The investigation also found that inadequate internal communication within GTR often left station staff with "little or no information" to help passengers. The regulator added: “Some trains were reintroduced but with insufficient time to input journey information into systems. These ‘ghost trains’ arrived at stations with staff and passengers unaware of their arrival or where they were expected to stop. Replacement buses were used on some routes but prolonged delays in providing information in journey planners meant many passengers weren’t aware that they were available.”

Train companies, government-owned infrastructure company Network Rail and Transport Secretary Chris Grayling were all blamed for the timetable chaos at the time. The ORR has written to all train companies and Network Rail to require them to review their crisis management plans and ensure appropriate arrangements exist for assisting passengers with disabilities in times of disruption.

Stephanie Tobyn, a deputy director at the regulator, said: "The disruption experienced by many passengers as a result of the May timetable introduction was awful. When disruption happens, poor quality information makes an already difficult and frustrating situation worse. The exceptional circumstances that followed the introduction of the timetable meant that providing perfect advance information for passengers was from the outset an impossible task and GTR's overriding focus was on providing as much capacity as it could to meet customer demand. However persistent and prolonged failures in information provision meant that passengers couldn't benefit from the operational improvement it was trying to make."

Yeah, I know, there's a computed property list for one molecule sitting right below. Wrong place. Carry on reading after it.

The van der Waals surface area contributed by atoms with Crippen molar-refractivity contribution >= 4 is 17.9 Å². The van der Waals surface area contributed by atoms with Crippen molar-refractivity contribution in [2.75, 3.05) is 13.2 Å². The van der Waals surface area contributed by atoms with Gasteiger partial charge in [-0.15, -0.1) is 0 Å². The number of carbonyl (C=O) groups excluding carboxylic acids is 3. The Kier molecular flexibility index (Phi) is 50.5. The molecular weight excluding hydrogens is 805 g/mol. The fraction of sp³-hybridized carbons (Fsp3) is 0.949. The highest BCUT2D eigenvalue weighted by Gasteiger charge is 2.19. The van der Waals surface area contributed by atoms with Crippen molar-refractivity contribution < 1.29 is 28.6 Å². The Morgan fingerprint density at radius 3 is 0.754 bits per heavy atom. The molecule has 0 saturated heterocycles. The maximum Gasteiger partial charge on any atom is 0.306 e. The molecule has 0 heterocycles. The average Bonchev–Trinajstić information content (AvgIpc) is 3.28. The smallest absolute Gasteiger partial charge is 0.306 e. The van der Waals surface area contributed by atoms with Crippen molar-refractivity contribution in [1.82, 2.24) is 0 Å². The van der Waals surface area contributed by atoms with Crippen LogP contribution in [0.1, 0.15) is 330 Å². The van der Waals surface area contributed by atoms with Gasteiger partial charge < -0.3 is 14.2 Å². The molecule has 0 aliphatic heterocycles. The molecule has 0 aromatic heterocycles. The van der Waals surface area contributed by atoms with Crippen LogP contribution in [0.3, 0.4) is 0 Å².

Anthony Smith, chief executive of watchdog Transport Focus, said: "Passengers were badly let down when the new timetable descended into chaos on some Govia Thameslink Railway and Northern routes, and information was often poor. This £5 million fine for Govia Thameslink should be a wake-up call to train companies that accurate passenger information really matters. It is important that the money from this fine is reinvested to benefit those passengers who suffered last year."